Three key benefits to the Agriculture sector. Source: KPMG research and analysis

Three key benefits of Blockchain to stakeholders across the agricultural value chain can be highlighted through how goods and produce are transported, tracked, and sold - both on an individual and corporate level. 

Moreover, the benefits of Blockchain technology can promote huge efficiency and sustainability gains across the agricultural value chain. For instance, automated Blockchain payment systems reduce the need for agents, brokers, and vast physical documentation. Moreover, it also allows producers to better negotiate pricing by guaranteeing the quality of their goods and produce, simultaneously reducing the amount of counterfeit products in the market.  

It is in digital advancement that we may find the driving force for a new age in the Agricultural sector.

Blockchain in agriculture: A nascent technological force

To date, the uptake of Blockchain in the agricultural sector is still nascent. There have, however, been a few noteworthy examples where this game changing technology has already had a profound impact on certain industries. One such example is the fishing industry.

Traditionally, the sale and purchase of tuna has only been accompanied by paper records and tags, which is a complicated, tedious and outdated tracking method. Such an approach makes the industry susceptible to fraud and other illicit practices. There have been many cases where buyers have found themselves procuring illegally caught fish.

In 2016, using mobile Blockchain technology and smart tagging to track fish, a pilot programme launched by a British company was able to successfully track tuna in Indonesia. This case illustrates a viable application of this technology to track goods securely without the need for a centralised data management system.

This capacity to validate the origin of the fish using smartphones is unprecedented and makes complex, global supply chains transparent and secure in a way that’s not been seen before. Now companies can ensure their buyers that they are in fact getting what they are paying for.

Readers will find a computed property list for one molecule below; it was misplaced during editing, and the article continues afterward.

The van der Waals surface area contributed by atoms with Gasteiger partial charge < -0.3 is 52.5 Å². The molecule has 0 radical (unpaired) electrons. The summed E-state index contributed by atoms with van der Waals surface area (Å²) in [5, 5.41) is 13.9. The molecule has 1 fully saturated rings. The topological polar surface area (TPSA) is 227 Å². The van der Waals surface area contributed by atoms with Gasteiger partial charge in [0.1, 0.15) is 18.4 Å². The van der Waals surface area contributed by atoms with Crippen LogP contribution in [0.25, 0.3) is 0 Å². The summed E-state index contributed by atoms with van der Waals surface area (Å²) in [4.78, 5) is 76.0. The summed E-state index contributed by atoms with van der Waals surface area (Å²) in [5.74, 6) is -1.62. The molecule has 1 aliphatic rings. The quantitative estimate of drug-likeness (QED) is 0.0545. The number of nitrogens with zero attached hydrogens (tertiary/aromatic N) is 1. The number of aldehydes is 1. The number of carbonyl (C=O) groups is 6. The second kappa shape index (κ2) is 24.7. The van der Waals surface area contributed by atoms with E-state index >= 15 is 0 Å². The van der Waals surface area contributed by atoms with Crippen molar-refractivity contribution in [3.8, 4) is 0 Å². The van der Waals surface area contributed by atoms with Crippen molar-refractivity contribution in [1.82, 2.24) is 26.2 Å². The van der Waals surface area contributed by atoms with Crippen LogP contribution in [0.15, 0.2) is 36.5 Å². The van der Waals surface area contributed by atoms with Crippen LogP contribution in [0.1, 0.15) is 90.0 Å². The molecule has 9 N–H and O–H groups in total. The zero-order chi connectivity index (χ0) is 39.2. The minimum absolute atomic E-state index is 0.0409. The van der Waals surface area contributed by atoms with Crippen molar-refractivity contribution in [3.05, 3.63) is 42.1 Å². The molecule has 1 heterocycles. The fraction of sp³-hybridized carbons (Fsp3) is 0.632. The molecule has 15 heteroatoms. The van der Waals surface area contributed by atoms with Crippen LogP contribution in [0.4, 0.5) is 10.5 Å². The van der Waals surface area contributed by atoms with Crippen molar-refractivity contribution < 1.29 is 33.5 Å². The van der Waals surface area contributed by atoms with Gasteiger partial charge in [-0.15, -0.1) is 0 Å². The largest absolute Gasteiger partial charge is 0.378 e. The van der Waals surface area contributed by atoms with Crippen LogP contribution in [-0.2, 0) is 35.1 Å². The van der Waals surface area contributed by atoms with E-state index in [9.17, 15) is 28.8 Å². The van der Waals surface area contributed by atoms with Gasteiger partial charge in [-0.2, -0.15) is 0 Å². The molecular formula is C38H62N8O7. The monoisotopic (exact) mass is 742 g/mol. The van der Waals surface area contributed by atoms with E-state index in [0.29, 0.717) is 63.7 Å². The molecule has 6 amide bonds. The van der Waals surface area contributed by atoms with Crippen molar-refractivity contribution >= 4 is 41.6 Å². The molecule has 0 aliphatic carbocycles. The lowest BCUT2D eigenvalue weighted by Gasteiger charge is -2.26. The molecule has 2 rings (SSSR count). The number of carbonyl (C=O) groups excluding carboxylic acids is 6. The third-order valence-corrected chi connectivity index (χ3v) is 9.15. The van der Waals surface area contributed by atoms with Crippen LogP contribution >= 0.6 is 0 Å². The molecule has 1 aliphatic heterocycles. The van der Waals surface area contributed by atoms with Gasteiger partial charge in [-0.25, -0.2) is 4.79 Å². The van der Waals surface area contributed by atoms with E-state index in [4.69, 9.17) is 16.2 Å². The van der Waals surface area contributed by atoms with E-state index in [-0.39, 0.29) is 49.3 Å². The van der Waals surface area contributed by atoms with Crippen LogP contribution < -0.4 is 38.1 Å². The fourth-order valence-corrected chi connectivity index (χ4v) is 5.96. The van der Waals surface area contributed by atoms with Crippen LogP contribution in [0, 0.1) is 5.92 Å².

We are potentially on the cusp of something big

Clearly, Blockchain has potentially revolutionary capabilities to reshape an age old sector; but, it is still a nascent technology, with only a handful of practical applications having taken place to date. Companies are still struggling to understand how to best position themselves and leverage this new but complex technology. Indeed, there remains much to learn and understand about Blockchain for it to be truly impactful.

To meet the evolving trends outlined above, the agricultural sector must embrace the Digital Age. If executed correctly, it could be the catalyst for a second coming in the agricultural sector, helping to transform national economies and the rural sector. Indeed, if this can be achieved, we will be on the cusp of a potential industry game-changer.

Chris de Lavigne is principal, Global Strategy Group, Agribusiness, KPMG Singapore. Craig Rawlings is partner, Management Consulting, Supply Chain, KPMG Singapore. This post is republished from LinkedIn with permission.